Yorkshire. The place names come from the Old English "heope," or "(rose) hip," and "denu," which meant "valley."
Early Origins of the Ebdant family
Yorkshire where they held a family seat from early times. In 1120 the manor of Hebden was granted by Roger de Mowbray to Uctred de Hebden, who was a descendant of Uctred, Earl of Northumberland.
Early History of the Ebdant family
Another 295 words (21 lines of text) covering the years 1220, 1612 and 1670 are included under the topic Early Ebdant History in all our PDF Extended History products and printed products wherever possible.
Ebdant Spelling Variations
hundred years, the English language had no fast system of spelling rules. For that reason, spelling variations are commonly found in early Anglo-Saxon surnames. Over the years, many variations of the name Ebdant were recorded, including Hebden, Hebdon, Heberden, Hepden, Habton, Habdon, Hibdon, Hibden, Ebdon and many more.
Early Notables of the Ebdant family (pre 1700)
Another 43 words (3 lines of text) are included under the topic Early Ebdant Notables in all our PDF Extended History products and printed products wherever possible.
Migration of the Ebdant family to the New World and Oceana
To escape oppression and starvation at that time, many English families left for the "open frontiers" of the New World with all its perceived opportunities. In droves people migrated to the many British colonies, those in North America in particular, paying high rates for passages in cramped, unsafe ships. Although many of the settlers did not make the long passage alive, those who did see the shores of North America perceived great opportunities before them. Many of the families that came from England went on to make essential contributions to the emerging nations of Canada and the United States. Research into various historical records revealed some of first members of the Ebdant family emigrate to North America: John Ebden who settled in Barbados in 1670; Thomas Ebdon settled in Boston Massachusetts in 1716; Thomas Hebden settled in Virginia in 1634; John Hebden settled in Virginia in 1651..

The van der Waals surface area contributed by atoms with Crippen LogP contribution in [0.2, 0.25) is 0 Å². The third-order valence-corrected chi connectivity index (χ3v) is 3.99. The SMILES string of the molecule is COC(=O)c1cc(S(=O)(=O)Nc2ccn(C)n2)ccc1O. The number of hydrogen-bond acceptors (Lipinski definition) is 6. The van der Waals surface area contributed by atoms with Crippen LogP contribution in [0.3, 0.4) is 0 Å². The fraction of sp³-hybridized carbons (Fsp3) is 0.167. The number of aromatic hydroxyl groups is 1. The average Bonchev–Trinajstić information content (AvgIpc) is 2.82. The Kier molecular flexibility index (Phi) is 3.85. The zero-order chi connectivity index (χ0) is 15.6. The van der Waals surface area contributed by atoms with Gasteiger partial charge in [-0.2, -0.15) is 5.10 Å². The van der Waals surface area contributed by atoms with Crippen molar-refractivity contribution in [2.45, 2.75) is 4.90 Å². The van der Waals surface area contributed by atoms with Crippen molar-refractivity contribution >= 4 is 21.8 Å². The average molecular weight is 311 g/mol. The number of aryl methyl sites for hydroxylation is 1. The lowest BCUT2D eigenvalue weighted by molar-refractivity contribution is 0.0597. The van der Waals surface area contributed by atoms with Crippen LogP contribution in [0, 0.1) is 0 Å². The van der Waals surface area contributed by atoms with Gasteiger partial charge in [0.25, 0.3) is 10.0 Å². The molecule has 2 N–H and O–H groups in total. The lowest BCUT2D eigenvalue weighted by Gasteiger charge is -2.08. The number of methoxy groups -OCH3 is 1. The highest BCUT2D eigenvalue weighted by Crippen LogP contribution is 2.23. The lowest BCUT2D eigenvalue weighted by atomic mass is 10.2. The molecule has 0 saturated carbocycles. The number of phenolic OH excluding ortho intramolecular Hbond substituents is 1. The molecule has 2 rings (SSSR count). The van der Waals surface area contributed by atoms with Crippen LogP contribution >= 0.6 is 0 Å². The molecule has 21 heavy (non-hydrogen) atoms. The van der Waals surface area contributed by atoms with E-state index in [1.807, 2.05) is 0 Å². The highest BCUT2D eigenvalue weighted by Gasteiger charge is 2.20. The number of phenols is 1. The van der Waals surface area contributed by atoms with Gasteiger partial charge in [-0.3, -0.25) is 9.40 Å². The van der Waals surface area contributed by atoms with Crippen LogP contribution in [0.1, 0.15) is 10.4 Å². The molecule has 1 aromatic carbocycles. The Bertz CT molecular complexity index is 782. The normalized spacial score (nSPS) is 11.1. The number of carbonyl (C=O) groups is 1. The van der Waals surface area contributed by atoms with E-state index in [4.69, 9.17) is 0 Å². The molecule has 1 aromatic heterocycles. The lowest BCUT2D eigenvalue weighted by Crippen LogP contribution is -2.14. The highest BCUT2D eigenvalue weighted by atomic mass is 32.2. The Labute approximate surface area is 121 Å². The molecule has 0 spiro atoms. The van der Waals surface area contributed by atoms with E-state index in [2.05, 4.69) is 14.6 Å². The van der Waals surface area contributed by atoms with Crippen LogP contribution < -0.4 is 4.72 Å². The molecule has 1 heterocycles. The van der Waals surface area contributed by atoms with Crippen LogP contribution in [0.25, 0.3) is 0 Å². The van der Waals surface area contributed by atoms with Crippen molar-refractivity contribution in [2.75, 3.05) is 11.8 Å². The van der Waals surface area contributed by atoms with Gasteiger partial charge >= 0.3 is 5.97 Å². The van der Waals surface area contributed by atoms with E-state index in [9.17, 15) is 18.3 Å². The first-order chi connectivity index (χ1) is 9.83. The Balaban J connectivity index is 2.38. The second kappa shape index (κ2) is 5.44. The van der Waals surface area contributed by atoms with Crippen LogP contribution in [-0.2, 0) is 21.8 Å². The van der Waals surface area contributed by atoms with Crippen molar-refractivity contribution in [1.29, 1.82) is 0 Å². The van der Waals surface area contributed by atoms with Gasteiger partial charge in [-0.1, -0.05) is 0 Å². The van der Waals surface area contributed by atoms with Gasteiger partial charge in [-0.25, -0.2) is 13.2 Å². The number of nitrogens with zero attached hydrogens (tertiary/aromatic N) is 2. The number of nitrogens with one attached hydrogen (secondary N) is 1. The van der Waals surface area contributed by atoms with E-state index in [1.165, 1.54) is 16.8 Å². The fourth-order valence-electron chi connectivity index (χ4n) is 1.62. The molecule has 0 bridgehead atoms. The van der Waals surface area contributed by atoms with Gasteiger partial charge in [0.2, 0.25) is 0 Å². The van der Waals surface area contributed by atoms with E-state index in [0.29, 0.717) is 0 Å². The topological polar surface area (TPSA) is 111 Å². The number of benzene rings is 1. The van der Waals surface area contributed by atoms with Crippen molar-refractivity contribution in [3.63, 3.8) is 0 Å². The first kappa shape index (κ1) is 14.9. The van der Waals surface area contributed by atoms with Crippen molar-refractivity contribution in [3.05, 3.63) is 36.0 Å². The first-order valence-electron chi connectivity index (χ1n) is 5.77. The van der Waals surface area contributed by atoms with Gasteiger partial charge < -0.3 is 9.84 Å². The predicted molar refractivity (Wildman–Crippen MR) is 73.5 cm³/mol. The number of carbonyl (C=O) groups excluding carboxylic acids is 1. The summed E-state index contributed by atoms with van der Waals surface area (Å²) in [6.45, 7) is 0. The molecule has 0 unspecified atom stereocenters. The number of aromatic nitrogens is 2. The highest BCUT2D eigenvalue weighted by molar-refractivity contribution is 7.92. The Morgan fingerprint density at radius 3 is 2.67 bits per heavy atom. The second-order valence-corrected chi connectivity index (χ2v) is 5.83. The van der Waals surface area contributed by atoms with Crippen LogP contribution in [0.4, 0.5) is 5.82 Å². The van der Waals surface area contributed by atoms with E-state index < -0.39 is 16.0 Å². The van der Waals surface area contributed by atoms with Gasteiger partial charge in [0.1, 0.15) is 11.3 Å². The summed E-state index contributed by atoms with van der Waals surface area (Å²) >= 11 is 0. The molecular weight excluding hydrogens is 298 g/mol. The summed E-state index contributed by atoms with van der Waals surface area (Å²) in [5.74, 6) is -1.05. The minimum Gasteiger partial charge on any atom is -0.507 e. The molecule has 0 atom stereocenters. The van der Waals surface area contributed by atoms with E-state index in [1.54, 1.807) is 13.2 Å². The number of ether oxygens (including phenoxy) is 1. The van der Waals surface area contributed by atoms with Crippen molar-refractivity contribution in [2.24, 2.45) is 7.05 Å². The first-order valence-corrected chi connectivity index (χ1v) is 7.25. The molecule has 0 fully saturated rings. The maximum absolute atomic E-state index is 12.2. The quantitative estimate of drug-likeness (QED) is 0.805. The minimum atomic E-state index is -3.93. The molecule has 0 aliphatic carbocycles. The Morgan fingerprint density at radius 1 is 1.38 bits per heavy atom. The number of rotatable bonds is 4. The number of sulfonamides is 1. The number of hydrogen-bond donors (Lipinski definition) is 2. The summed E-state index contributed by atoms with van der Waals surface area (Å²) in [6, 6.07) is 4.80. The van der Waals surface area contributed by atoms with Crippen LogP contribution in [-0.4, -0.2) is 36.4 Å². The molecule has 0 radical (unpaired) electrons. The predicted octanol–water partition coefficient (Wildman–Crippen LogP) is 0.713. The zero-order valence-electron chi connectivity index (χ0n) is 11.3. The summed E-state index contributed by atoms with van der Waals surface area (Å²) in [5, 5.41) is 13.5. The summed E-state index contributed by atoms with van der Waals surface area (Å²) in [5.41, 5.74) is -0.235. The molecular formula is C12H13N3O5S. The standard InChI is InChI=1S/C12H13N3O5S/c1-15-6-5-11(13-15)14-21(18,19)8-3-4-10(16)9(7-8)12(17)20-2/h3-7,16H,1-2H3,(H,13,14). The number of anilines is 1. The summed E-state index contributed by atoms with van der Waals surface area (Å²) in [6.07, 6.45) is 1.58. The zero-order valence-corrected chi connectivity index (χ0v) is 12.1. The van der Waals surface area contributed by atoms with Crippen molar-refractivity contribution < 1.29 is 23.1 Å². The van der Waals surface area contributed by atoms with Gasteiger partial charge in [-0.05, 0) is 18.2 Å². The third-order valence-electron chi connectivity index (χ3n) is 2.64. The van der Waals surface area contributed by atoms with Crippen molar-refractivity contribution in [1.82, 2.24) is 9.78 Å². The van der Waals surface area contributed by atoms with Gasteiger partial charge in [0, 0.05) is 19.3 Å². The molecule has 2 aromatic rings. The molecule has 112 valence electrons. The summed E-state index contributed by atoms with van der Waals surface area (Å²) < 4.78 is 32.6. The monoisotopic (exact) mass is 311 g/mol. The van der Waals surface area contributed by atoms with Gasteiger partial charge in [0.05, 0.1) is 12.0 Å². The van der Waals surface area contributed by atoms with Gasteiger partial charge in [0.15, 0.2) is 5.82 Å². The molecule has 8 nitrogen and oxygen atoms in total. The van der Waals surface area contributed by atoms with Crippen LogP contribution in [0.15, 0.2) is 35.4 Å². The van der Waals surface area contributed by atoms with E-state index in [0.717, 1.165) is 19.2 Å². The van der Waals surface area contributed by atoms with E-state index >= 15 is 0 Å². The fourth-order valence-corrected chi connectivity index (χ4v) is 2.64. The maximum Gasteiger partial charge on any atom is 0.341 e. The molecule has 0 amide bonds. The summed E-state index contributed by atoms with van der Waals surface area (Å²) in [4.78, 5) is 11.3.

The Ebdant Motto
The motto was originally a war cry or slogan. Mottoes first began to be shown with arms in the 14th and 15th centuries, but were not in general use until the 17th century. Thus the oldest coats of arms generally do not include a motto. Mottoes seldom form part of the grant of arms: Under most heraldic authorities, a motto is an optional component of the coat of arms, and can be added to or changed at will; many families have chosen not to display a motto.
Motto: Re e merito
Motto Translation: This through merit.
Ebdant Family Crest Products